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Archive for ‘Legal Information: Libraries & Research’

Ron Friedmann on the State of Legal Outsourcing

Ron Friedmann of Prism Legal Consulting Inc. has surveyed the current state of legal outsourcing in his fantastic article Why and What Lawyers Should Consider Outsourcing on LLRX.com (September 1, 2008).

In the article, he discusses the evolution of outsourcing in law firms and talks about outsourcing in terms of overall law firm management and cost efficiency. He summarizes the benefits, and has put together an excellent table outlining administrative and legal functions that might be outsourced by a firm. He discusses challenges HR departments face, especially with regard to maintaining the right amount of secretarial staffing, and he also . . . [more]

Posted in: Legal Information: Libraries & Research, Practice of Law

New Electronic Resource Review Blog From Nina Platt

Nina Platt is a U.S.-based consultant who, like me and Steve Matthews, has a law librarian/knowledge management background and started a consultancy last year in the form of Nina Platt Consulting Inc. Congratulations to Nina who has just added a third blog to her fold, the Electronic Resource Review. So far it covers research and knowledge management electronic products. I thought the September 19th write-up of KM products from West, Lexis Nexis, and Interwoven to be of particular interest.

Here is the list of Nina Platt Consulting blogs:

. . . [more]
Posted in: Legal Information: Information Management, Legal Information: Libraries & Research, Miscellaneous, Practice of Law, Technology

Goa CM Kamat Goes Online – Indian Lawyers to Follow

Courtesy of the Goa Blog (although it’s also in today’s Hindu (Chennai edition):

Country’s first e-law library inaugurated

Panaji (PTI): Goa Chief Minister Digambar Kamat inaugurated the country’s first e-law library here aimed at facilitating legal practitioners. . . . [more]

Posted in: Legal Information, Legal Information: Libraries & Research, Substantive Law: Judicial Decisions

Legal Research for Hong Kong’s Special Admin Region

Hong Kong has a unique legal situation, being a former British colony inheriting the common law. As a result the Hong Kong Special Administrative Region (HKSAR) has a different legal system than the civil code found in the mainland.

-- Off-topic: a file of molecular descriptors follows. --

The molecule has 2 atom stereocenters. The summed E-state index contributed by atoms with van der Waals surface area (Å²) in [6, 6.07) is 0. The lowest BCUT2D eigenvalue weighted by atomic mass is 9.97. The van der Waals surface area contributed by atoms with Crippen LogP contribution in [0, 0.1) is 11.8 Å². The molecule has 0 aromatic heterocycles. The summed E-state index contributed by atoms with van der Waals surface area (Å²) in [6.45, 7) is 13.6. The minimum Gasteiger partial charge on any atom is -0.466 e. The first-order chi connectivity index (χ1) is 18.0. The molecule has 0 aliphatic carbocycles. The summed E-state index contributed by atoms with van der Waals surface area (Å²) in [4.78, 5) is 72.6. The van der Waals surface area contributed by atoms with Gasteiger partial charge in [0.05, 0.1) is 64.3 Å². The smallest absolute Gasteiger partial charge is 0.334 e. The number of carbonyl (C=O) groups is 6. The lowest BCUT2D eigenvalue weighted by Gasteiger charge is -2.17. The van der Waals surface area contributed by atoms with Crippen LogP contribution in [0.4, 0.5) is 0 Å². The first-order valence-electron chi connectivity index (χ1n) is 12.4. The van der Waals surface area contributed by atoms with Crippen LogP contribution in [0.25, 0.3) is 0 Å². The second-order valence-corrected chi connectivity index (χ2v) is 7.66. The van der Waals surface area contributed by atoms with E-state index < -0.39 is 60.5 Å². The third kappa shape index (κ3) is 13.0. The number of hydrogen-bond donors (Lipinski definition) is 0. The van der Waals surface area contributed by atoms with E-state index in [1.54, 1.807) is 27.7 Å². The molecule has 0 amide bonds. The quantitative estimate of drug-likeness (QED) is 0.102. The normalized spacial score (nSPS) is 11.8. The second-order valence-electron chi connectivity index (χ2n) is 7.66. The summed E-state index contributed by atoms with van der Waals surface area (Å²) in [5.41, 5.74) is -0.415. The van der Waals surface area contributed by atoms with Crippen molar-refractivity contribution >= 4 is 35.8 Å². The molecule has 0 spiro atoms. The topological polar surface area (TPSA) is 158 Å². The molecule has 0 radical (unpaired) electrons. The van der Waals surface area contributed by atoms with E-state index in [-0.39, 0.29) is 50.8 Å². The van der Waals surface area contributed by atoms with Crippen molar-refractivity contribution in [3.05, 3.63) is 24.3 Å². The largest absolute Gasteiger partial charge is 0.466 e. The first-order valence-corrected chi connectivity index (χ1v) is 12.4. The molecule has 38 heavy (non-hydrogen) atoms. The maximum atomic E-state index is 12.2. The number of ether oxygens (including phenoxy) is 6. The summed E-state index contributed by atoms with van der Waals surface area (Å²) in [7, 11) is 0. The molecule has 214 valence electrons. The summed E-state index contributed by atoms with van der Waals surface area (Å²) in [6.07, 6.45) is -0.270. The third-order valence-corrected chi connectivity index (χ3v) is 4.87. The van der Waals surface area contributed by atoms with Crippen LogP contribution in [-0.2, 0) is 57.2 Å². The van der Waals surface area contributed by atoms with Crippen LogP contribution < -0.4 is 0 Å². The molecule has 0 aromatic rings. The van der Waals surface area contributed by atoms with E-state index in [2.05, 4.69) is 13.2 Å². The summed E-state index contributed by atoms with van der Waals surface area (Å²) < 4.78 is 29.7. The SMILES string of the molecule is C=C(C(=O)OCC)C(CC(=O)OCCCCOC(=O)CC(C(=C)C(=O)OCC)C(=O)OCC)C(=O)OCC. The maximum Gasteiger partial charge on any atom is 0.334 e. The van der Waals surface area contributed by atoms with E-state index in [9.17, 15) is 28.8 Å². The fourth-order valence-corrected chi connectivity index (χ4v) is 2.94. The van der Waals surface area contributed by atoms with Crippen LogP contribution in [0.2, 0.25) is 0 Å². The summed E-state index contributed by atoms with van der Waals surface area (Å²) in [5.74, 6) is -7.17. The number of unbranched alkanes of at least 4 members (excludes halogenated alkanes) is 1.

To complicated it further , Hong Kong borrows from other common law jurisdictions when necessary. Chapter 4, S. 4 of the Basic Law of the Hong Kong Special Administrative Region states,

Article 84
The courts of the Hong Kong Special Administrative Region shall adjudicate cases in accordance with the laws applicable in the Region as prescribed in Article 18 of this

. . . [more]
Posted in: Legal Information: Libraries & Research

Wiki on Forced Migration Issues

Librarian Elisa Mason, who has worked at the UN High Commission for Refugees and the Refugee Studies Centre in Oxford, has created the Forced Migration Guide using wiki software.

The guide offers descriptions of resources for the study of refugees, internal displacement and human trafficking.

“The principal audience for this guide is students in a higher education setting who require an introduction to the main research tools and information sources in their subject area of interest. However, it should also appeal to novice researchers based in non-governmental organizations, governmental agencies, and international bodies who may not be familiar with the

. . . [more]
Posted in: Legal Information: Libraries & Research, Substantive Law

Back to School…

It’s been a few months since I’ve posted to Slaw (tsk, tsk) so I thought I’d try and redeem myself and share two legal research wikis that I’ve created using PBWiki, for two courses I’m teaching this term. The first one is CML1101: Principles of Legal Research. It’s for all first-year students in the Common Law English program at uOttawa. I’m teaching the bulk of the sections (8) while my colleague teaches the rest (4) as well as the equivalent course for all first-year students in Common Law French. Another colleague is instructing all first-year Droit civil students in . . . [more]

Posted in: Legal Information: Libraries & Research

Signets Du Juriste Québécois